Ernst & Young has become the second Big Six firm to withdraw from low fees risk compromising quality, prompting fears other Big Sixers will follow their lead. doing work for the Audit Commission on the grounds that the watchdog’s fees are too low.
The decision, reached last month but not announced, is likely to be followed by other Big Six firms, according to observers. Arthur Andersen pulled out in the mid-1980s and its offshoot Binder Hamlyn withdrew last autumn.
A spokesman for E&Y said this week: ‘It’s just not cost-effective to continue, there’s no added value and it’s not economically viable.’
His views were echoed by Binder Hamlyn where four senior members of its public sector team transferred to rivals Kidsons Impey due to the firm’s decision to withdraw.
A Binders’ spokesman said: ‘The fees were too low. It had ceased to be economically effective, therefore there was a risk that quality would be compromised.’
Andy Proudfoot, public sector consulting services director at BDO Stoy Hayward, which does no work for the commission, said: ‘The profession thinks the commission’s fees are too low and a number of larger firms are seriously considering giving it up.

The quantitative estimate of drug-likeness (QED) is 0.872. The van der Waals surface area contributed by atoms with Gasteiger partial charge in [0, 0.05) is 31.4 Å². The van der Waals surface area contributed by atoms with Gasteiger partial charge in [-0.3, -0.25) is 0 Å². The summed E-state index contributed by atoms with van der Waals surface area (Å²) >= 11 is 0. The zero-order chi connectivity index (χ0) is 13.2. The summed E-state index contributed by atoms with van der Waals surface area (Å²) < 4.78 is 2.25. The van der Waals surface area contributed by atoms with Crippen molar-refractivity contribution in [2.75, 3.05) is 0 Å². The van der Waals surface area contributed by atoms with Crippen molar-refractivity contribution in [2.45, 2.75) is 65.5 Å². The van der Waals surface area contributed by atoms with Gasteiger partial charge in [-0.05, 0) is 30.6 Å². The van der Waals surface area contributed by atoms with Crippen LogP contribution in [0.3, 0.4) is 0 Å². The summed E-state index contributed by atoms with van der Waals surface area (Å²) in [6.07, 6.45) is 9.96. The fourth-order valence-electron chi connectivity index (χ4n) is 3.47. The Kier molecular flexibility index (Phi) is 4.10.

‘A lot of firms were prepared to swallow the commission’s low fees during the recession but now they can afford to be more choosy. If the rest of the Big Six firms decide to follow E&Y and Binder Hamlyn’s example, the commission would have to choose from a much smaller market,’ he said. Proudfoot warned that recent mergers will further restrict the number of firms committed to the local government market.
Adrian Roxan, commission spokesman, denied its commitment to low fees would drastically reduce the number of firms willing to seek its audit work. ‘We have a duty to apply the most stringent rules to try to get the lowest fee possible. It would be extraordinary if we didn’t,’ he said.
‘E&Y and Binder Hamlyn have withdrawn for their own reasons. If our fees mean quality will be compromised by the removal of the bigger firms then we would have to review that but we still have a large number of external audit suppliers; competition for contracts continues to be healthy.’
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